Director: Jorg Buttgereit Writer: Franz Rodenkirchen
Cast: Bernd Daktari Lorenz, Beatrice Manowski, Harald Lundt, Colloseo Schulzendorf
75min German Horror
The problem with Nekromantik, a cult horror flick from 1987 by German director Jörg Buttgereit, is that it neither looks appealing nor has any really engaging storyline. It is vile to watch rather than shocking: and to clarify – witnessing a fatal car crash is shocking whereas watching human entrails being loaded into black bin liners is just downright unpalatable: Nekromantik is the latter. To our 21st century gaze, the horror outing with its weird ‘om Pah pah’ score, is a tawdry and off-putting way of spending just over an hour, but some (particularly schlock horror fans) will find this exciting. With its tagline ‘Death is Just the Beginning”. Nekromantik was considered one of the most controversial films ever made and was banned in many countries, and still is in Singapore, Iceland, Norway and Malaysia. The film was unailable on DVD in the UK. Until indie distributors Arrow Films has decided to re-release the uncut version in November.
In terms of genre Nekromantik is a mix of schlock, exploitation and softcore pornography, serving both as a macabre study in necrophilia and an attack, back in 1987, on German middle class prudishness. When one considers the outlandishly foxy, sensual films of the Weimar years 60 years earlier, this attack seems rather misguided and somewhat innaccurate.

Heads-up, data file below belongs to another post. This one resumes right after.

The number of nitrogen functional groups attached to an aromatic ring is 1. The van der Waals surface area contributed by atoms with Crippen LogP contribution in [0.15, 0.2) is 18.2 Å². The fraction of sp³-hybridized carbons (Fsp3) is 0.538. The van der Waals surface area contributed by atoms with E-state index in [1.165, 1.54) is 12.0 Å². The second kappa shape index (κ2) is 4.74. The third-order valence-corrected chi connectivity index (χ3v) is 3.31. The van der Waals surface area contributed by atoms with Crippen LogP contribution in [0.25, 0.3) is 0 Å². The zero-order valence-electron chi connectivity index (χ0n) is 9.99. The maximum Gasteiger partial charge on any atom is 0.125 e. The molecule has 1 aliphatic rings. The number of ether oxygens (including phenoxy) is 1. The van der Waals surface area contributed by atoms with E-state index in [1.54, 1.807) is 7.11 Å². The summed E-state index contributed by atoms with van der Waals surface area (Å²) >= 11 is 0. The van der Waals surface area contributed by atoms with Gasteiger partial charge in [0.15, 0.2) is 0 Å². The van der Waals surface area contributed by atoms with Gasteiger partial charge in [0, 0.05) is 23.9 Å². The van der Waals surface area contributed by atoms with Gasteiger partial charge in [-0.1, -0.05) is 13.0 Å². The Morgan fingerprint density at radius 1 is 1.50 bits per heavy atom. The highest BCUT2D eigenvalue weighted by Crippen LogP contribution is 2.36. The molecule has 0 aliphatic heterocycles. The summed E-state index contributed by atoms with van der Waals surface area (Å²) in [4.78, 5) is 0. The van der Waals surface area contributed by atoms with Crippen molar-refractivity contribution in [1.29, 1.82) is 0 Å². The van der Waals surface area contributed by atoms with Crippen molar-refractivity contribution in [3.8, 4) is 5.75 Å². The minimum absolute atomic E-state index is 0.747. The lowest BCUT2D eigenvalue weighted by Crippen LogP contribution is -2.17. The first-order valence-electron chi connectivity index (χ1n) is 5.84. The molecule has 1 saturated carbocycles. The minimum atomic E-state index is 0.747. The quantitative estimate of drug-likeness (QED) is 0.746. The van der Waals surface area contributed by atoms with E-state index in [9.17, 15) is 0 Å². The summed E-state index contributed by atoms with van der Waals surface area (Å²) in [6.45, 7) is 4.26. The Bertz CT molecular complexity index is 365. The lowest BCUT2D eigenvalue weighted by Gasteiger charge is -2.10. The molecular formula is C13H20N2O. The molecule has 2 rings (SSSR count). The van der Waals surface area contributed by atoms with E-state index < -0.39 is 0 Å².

Essentially a two-hander, the film centres on Rob, (Bernd Daktari), who is depicted as a member of the German ‘working-class’. As a public sector worker, his day is filled with routine tasks such clearing up human roadkill for the council. In a mad moment, he decides to bring one such corpse home for a threesome with his wife Betty (Beatrice Manowski), who rather enjoys the attentions of the rotting cadaver that Rob fixes up with a steel phallus, to add spice to her enjoyment (is poorly endowed?- we never find out) . Strangely, Betty enjoys the dead body rather than that of her husband, signalling the end of their romance. In a fit of pique, Rob kills the cat and takes a bath under its bleeding body…
The exterior of their grimy apartment block is contrasted with the ludicrous scenes taking place behind its walls, recalling the German word often applied to horror outings ‘unheimlich’. The direct translation of this is ‘unhomely’ but it actually means “uncanny’ appropriately here. And she argues that this is an evocation of the ‘uncanny’ in Freudian terms: Rob owns a miniature version of The Glass Man. Created in 1930 by Franz Tschackert, it was a life-size model of a male figure with transparent skin. Several shots of specimens of internal organs in jars, add a further horrific twist to their activities.
Quite why anyone would want to kiss a putryfying corpse is beyond mainstream comprehension: apart from being akin to licking a festering pork chop and contracting campobylactor or even paralytic worms, it’s neither artistic nor a turn-on for most people but this is nevertheless is the general thrust of Nekromantik‘s rather slim narrative, which, in common with its cadaver, doesn’t have much flesh on its bones. It takes all sorts. MT
NEKROMANTIK is available on Blu-ray & DVD from 15 December 2014, a perfect stocking-filler.
THE 3-DISC SET COMES LOADED WITH EXCLUSIVE DIRECTOR-APPROVED CONTENT INCLUDING THE MAIN FEATURE AND THE DIRECTOR’S PREVIOUS SHORTS HOT LOVE (1985) AND HORROR HEAVEN (1984).